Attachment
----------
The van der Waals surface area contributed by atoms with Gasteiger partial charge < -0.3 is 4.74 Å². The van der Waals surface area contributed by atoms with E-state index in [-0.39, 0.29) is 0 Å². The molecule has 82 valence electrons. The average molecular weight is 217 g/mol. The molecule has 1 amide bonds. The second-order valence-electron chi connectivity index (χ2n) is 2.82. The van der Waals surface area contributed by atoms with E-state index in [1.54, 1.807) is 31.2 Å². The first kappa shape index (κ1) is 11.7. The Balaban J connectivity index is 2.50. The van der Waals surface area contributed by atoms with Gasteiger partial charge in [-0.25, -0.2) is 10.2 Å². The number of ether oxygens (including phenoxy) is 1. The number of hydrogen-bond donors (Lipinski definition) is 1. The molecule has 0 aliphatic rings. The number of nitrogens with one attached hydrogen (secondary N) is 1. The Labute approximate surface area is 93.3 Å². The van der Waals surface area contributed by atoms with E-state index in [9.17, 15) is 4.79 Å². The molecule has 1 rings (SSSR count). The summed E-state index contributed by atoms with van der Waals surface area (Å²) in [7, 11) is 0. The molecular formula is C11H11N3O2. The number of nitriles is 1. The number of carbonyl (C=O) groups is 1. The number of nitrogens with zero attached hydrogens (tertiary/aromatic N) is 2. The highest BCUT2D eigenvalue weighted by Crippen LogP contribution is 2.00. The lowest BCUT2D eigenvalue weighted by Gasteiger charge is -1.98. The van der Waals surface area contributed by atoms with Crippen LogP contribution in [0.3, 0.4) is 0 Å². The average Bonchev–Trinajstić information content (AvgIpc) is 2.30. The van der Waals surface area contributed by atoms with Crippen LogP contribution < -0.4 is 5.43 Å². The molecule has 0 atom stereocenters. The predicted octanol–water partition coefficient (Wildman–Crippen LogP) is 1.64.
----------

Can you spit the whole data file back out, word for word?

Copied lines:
The van der Waals surface area contributed by atoms with Gasteiger partial charge < -0.3 is 4.74 Å². The van der Waals surface area contributed by atoms with E-state index in [-0.39, 0.29) is 0 Å². The molecule has 82 valence electrons. The average molecular weight is 217 g/mol. The molecule has 1 amide bonds. The second-order valence-electron chi connectivity index (χ2n) is 2.82. The van der Waals surface area contributed by atoms with E-state index in [1.54, 1.807) is 31.2 Å². The first kappa shape index (κ1) is 11.7. The Balaban J connectivity index is 2.50. The van der Waals surface area contributed by atoms with Gasteiger partial charge in [-0.25, -0.2) is 10.2 Å². The number of ether oxygens (including phenoxy) is 1. The number of hydrogen-bond donors (Lipinski definition) is 1. The molecule has 0 aliphatic rings. The number of nitrogens with one attached hydrogen (secondary N) is 1. The Labute approximate surface area is 93.3 Å². The van der Waals surface area contributed by atoms with E-state index in [9.17, 15) is 4.79 Å². The molecule has 1 rings (SSSR count). The summed E-state index contributed by atoms with van der Waals surface area (Å²) in [7, 11) is 0. The molecular formula is C11H11N3O2. The number of nitriles is 1. The number of carbonyl (C=O) groups is 1. The number of nitrogens with zero attached hydrogens (tertiary/aromatic N) is 2. The highest BCUT2D eigenvalue weighted by Crippen LogP contribution is 2.00. The lowest BCUT2D eigenvalue weighted by Gasteiger charge is -1.98. The van der Waals surface area contributed by atoms with Crippen LogP contribution in [0.3, 0.4) is 0 Å². The average Bonchev–Trinajstić information content (AvgIpc) is 2.30. The van der Waals surface area contributed by atoms with Crippen LogP contribution < -0.4 is 5.43 Å². The molecule has 0 atom stereocenters. The predicted octanol–water partition coefficient (Wildman–Crippen LogP) is 1.64.